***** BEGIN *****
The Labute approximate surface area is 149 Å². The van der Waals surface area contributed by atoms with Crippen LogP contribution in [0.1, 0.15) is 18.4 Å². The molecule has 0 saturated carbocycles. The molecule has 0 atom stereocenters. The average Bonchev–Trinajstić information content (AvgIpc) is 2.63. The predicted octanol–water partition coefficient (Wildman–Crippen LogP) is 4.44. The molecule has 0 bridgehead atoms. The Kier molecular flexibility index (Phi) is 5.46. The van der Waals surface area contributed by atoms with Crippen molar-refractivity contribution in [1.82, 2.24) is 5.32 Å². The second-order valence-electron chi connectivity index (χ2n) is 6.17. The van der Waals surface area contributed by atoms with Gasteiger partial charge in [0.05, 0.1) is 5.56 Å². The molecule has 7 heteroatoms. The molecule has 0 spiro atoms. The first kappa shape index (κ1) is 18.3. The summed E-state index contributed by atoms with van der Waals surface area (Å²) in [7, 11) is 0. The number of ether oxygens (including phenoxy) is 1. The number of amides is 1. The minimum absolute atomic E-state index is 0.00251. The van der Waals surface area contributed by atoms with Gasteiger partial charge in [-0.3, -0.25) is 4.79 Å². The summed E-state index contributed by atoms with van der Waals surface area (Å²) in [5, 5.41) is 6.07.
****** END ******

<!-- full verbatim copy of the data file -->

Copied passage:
The Labute approximate surface area is 149 Å². The van der Waals surface area contributed by atoms with Crippen LogP contribution in [0.1, 0.15) is 18.4 Å². The molecule has 0 saturated carbocycles. The molecule has 0 atom stereocenters. The average Bonchev–Trinajstić information content (AvgIpc) is 2.63. The predicted octanol–water partition coefficient (Wildman–Crippen LogP) is 4.44. The molecule has 0 bridgehead atoms. The Kier molecular flexibility index (Phi) is 5.46. The van der Waals surface area contributed by atoms with Crippen molar-refractivity contribution in [1.82, 2.24) is 5.32 Å². The second-order valence-electron chi connectivity index (χ2n) is 6.17. The van der Waals surface area contributed by atoms with Gasteiger partial charge in [0.05, 0.1) is 5.56 Å². The molecule has 7 heteroatoms. The molecule has 0 spiro atoms. The first kappa shape index (κ1) is 18.3. The summed E-state index contributed by atoms with van der Waals surface area (Å²) in [7, 11) is 0. The number of ether oxygens (including phenoxy) is 1. The number of amides is 1. The minimum absolute atomic E-state index is 0.00251. The van der Waals surface area contributed by atoms with Gasteiger partial charge in [-0.3, -0.25) is 4.79 Å². The summed E-state index contributed by atoms with van der Waals surface area (Å²) in [5, 5.41) is 6.07.